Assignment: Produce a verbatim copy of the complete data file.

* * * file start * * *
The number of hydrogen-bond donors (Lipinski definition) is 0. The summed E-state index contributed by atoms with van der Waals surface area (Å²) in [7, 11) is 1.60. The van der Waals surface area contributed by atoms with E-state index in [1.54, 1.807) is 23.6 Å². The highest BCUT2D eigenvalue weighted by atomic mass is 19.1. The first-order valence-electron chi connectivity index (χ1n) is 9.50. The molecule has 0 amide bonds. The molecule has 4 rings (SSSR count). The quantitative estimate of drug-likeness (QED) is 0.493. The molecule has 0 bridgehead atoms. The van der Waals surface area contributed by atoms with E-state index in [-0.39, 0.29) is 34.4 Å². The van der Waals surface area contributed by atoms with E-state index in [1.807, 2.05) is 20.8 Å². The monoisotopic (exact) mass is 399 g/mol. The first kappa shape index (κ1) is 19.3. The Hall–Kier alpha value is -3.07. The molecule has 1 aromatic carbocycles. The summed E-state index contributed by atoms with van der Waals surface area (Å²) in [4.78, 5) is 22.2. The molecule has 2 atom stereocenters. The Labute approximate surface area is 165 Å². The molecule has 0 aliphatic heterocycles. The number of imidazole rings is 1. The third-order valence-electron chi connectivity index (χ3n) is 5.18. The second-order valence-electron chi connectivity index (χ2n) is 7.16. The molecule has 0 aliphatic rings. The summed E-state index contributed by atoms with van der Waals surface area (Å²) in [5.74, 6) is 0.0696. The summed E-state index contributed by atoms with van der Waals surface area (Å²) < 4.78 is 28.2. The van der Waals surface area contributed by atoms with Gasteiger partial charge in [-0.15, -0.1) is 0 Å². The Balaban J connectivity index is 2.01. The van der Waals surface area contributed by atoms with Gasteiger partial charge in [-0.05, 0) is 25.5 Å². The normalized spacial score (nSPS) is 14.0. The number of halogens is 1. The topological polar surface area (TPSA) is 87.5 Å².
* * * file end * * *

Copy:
The number of hydrogen-bond donors (Lipinski definition) is 0. The summed E-state index contributed by atoms with van der Waals surface area (Å²) in [7, 11) is 1.60. The van der Waals surface area contributed by atoms with E-state index in [1.54, 1.807) is 23.6 Å². The highest BCUT2D eigenvalue weighted by atomic mass is 19.1. The first-order valence-electron chi connectivity index (χ1n) is 9.50. The molecule has 0 amide bonds. The molecule has 4 rings (SSSR count). The quantitative estimate of drug-likeness (QED) is 0.493. The molecule has 0 bridgehead atoms. The van der Waals surface area contributed by atoms with E-state index in [-0.39, 0.29) is 34.4 Å². The van der Waals surface area contributed by atoms with E-state index in [1.807, 2.05) is 20.8 Å². The monoisotopic (exact) mass is 399 g/mol. The first kappa shape index (κ1) is 19.3. The Hall–Kier alpha value is -3.07. The molecule has 1 aromatic carbocycles. The summed E-state index contributed by atoms with van der Waals surface area (Å²) in [4.78, 5) is 22.2. The molecule has 2 atom stereocenters. The Labute approximate surface area is 165 Å². The molecule has 0 aliphatic heterocycles. The number of imidazole rings is 1. The third-order valence-electron chi connectivity index (χ3n) is 5.18. The second-order valence-electron chi connectivity index (χ2n) is 7.16. The molecule has 0 aliphatic rings. The summed E-state index contributed by atoms with van der Waals surface area (Å²) in [5.74, 6) is 0.0696. The summed E-state index contributed by atoms with van der Waals surface area (Å²) < 4.78 is 28.2. The van der Waals surface area contributed by atoms with Gasteiger partial charge in [-0.15, -0.1) is 0 Å². The Balaban J connectivity index is 2.01. The van der Waals surface area contributed by atoms with Gasteiger partial charge in [-0.05, 0) is 25.5 Å². The normalized spacial score (nSPS) is 14.0. The number of halogens is 1. The topological polar surface area (TPSA) is 87.5 Å².